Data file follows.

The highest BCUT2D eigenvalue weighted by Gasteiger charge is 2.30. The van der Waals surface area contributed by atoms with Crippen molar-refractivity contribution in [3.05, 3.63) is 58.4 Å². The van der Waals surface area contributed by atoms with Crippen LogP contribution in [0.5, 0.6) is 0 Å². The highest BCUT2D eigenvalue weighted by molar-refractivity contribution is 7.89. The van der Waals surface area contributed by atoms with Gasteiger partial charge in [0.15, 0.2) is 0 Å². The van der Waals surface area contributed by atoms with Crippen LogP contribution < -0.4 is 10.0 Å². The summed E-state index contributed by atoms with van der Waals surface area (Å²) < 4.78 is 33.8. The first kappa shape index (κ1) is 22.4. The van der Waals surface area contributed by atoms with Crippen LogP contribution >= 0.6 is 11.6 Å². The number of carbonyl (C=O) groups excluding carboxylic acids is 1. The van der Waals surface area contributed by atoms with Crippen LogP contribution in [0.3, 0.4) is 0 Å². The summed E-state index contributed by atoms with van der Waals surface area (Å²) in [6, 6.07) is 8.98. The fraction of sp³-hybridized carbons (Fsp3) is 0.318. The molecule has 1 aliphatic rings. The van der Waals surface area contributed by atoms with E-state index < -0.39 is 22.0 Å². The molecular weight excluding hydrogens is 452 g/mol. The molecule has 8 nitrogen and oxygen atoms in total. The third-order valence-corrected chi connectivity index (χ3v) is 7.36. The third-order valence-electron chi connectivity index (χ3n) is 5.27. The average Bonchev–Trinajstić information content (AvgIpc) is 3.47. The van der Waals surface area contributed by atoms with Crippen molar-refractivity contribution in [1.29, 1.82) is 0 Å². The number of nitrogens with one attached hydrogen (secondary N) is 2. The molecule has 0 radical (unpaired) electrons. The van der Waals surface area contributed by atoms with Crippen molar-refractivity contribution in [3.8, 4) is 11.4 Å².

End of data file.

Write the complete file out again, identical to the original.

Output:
The highest BCUT2D eigenvalue weighted by Gasteiger charge is 2.30. The van der Waals surface area contributed by atoms with Crippen molar-refractivity contribution in [3.05, 3.63) is 58.4 Å². The van der Waals surface area contributed by atoms with Crippen LogP contribution in [0.5, 0.6) is 0 Å². The highest BCUT2D eigenvalue weighted by molar-refractivity contribution is 7.89. The van der Waals surface area contributed by atoms with Gasteiger partial charge in [0.15, 0.2) is 0 Å². The van der Waals surface area contributed by atoms with Crippen LogP contribution < -0.4 is 10.0 Å². The summed E-state index contributed by atoms with van der Waals surface area (Å²) < 4.78 is 33.8. The first kappa shape index (κ1) is 22.4. The van der Waals surface area contributed by atoms with Crippen LogP contribution >= 0.6 is 11.6 Å². The number of carbonyl (C=O) groups excluding carboxylic acids is 1. The van der Waals surface area contributed by atoms with Crippen LogP contribution in [0.3, 0.4) is 0 Å². The summed E-state index contributed by atoms with van der Waals surface area (Å²) in [6, 6.07) is 8.98. The fraction of sp³-hybridized carbons (Fsp3) is 0.318. The molecule has 1 aliphatic rings. The van der Waals surface area contributed by atoms with E-state index < -0.39 is 22.0 Å². The molecular weight excluding hydrogens is 452 g/mol. The molecule has 8 nitrogen and oxygen atoms in total. The third-order valence-corrected chi connectivity index (χ3v) is 7.36. The third-order valence-electron chi connectivity index (χ3n) is 5.27. The average Bonchev–Trinajstić information content (AvgIpc) is 3.47. The van der Waals surface area contributed by atoms with Crippen molar-refractivity contribution in [1.29, 1.82) is 0 Å². The number of nitrogens with one attached hydrogen (secondary N) is 2. The molecule has 0 radical (unpaired) electrons. The van der Waals surface area contributed by atoms with Crippen molar-refractivity contribution in [3.8, 4) is 11.4 Å².